CEO message November 2018
Our annual report for 2017/2018 shows that we supported 1375 women and children; but behind these statistics the report also brings to life their voices and their lived experience.
We hear from Diana, who says that even two years after leaving a violent relationship, she and her family felt like they were ‘in quicksand’: McAuley’s integrated approach meant that, finally, ‘all the jigsaw pieces came together.’
We hear from the women who leave messages in the guest book in our safe house, encouraging others, saying that they ‘are never as alone as they feel’ in those first days after leaving a violent relationship. We also hear children’s voices; in one of the saddest comments, one expressed the fear that he ‘will turn out to be bad’ like his father. And from Mandy, who lived in McAuley House for two years and now returns to volunteer, and says: ‘This is the first home I have had that I can come back to.’
The annual report also introduces our strategic plan for the next five years. Given that we have just celebrated our tenth anniversary, the time was right for us to reset as an organisation: with a new vision and mission.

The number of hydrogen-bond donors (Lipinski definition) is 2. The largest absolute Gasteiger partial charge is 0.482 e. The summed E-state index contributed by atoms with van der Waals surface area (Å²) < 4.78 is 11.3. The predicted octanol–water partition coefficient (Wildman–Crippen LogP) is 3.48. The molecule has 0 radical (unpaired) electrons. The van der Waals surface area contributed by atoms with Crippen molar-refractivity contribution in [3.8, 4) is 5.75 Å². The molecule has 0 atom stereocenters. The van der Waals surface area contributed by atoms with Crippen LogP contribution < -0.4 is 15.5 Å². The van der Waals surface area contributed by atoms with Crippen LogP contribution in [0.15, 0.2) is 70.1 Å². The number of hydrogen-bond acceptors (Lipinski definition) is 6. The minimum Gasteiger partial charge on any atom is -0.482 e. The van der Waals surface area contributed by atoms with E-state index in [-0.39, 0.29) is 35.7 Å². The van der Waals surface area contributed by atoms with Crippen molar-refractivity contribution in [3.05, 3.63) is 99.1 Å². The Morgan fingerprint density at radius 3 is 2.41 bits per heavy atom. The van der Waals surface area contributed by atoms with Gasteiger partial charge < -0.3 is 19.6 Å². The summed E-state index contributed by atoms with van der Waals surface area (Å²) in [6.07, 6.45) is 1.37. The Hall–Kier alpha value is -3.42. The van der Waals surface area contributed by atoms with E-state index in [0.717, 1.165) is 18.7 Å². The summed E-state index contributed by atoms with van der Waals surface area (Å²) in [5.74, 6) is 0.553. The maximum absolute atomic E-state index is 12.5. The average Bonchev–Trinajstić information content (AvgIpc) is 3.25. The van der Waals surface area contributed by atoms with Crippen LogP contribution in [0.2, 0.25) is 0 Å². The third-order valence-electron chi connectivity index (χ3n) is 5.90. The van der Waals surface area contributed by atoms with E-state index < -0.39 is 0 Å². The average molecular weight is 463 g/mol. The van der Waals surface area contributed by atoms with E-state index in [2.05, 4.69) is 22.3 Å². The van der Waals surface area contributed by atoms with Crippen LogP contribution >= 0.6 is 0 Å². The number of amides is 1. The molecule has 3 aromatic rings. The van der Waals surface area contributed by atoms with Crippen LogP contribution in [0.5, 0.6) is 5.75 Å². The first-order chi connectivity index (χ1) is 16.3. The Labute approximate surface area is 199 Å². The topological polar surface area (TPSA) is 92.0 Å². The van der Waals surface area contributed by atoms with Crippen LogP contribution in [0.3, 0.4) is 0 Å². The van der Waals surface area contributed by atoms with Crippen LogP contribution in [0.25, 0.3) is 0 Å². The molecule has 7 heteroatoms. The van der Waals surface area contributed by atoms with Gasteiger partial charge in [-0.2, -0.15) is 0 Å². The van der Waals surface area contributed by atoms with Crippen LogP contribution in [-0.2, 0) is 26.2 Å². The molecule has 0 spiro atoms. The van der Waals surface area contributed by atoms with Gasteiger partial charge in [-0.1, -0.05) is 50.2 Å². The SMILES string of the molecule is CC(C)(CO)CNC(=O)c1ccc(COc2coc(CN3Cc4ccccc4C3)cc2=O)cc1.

In Children’s Week we launched an evaluation of our Court Support 4 Kids program, carried out by the RMIT’s Centre for Innovative Justice. We were honoured to have Felicity Broughton, Deputy Chief Magistrate, and Liana Buchanan, Commissioner for Children and Young People, speak at the launch.
(Pictured at right: L to R: Jocelyn Bignold, Liana Buchanan, Felicity Broughton).
We are particularly proud of this program. It’s an example of a creative and innovative response to an issue that we identified, that was keeping women from getting the legal protection they needed. It came about when our staff noticed that women frequently had no alternative but to bring their children along to court – a place not just unsuitable but potentially traumatic.
From this observation we developed the program, which provides a children’s worker to play with and distract children, allowing their mothers time and space to focus on getting legal protections in place.
Meanwhile, as we continue our work supporting women and children leaving abusive relationships, the overall picture of where we are at as a community in dealing with family violence remains bleak. Nine women were killed in October alone; this year, at the start of November, 59 women had been murdered, already surpassing the number for the full 12 months of 2017. It is a terrible reminder, if any were needed, that efforts to eradicate family violence still have a huge way to go.